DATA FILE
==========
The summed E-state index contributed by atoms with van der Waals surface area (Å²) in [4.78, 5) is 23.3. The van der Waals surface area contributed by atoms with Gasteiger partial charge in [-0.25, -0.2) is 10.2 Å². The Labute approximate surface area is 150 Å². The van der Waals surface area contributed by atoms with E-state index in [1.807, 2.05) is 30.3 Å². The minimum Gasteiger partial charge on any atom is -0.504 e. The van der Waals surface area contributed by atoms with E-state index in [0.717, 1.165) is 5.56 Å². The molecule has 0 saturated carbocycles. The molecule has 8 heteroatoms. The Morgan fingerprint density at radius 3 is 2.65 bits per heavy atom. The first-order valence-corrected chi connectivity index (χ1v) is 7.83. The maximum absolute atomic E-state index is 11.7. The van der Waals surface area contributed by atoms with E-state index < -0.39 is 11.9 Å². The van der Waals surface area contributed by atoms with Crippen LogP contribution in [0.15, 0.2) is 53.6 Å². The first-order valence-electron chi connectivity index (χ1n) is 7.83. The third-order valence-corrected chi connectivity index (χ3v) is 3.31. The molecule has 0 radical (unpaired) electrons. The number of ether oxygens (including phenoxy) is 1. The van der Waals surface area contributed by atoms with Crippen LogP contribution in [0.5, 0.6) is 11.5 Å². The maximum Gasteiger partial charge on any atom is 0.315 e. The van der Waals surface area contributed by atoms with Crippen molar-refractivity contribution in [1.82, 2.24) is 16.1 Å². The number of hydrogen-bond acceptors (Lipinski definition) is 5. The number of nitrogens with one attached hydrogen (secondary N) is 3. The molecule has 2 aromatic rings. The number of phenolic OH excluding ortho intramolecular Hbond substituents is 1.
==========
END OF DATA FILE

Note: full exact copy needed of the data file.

The summed E-state index contributed by atoms with van der Waals surface area (Å²) in [4.78, 5) is 23.3. The van der Waals surface area contributed by atoms with Gasteiger partial charge in [-0.25, -0.2) is 10.2 Å². The Labute approximate surface area is 150 Å². The van der Waals surface area contributed by atoms with E-state index in [1.807, 2.05) is 30.3 Å². The minimum Gasteiger partial charge on any atom is -0.504 e. The van der Waals surface area contributed by atoms with E-state index in [0.717, 1.165) is 5.56 Å². The molecule has 0 saturated carbocycles. The molecule has 8 heteroatoms. The Morgan fingerprint density at radius 3 is 2.65 bits per heavy atom. The first-order valence-corrected chi connectivity index (χ1v) is 7.83. The maximum absolute atomic E-state index is 11.7. The van der Waals surface area contributed by atoms with E-state index < -0.39 is 11.9 Å². The van der Waals surface area contributed by atoms with Crippen LogP contribution in [0.15, 0.2) is 53.6 Å². The first-order valence-electron chi connectivity index (χ1n) is 7.83. The third-order valence-corrected chi connectivity index (χ3v) is 3.31. The molecule has 0 radical (unpaired) electrons. The number of ether oxygens (including phenoxy) is 1. The van der Waals surface area contributed by atoms with Crippen LogP contribution in [0.5, 0.6) is 11.5 Å². The maximum Gasteiger partial charge on any atom is 0.315 e. The van der Waals surface area contributed by atoms with Crippen molar-refractivity contribution in [1.82, 2.24) is 16.1 Å². The number of hydrogen-bond acceptors (Lipinski definition) is 5. The number of nitrogens with one attached hydrogen (secondary N) is 3. The molecule has 2 aromatic rings. The number of phenolic OH excluding ortho intramolecular Hbond substituents is 1.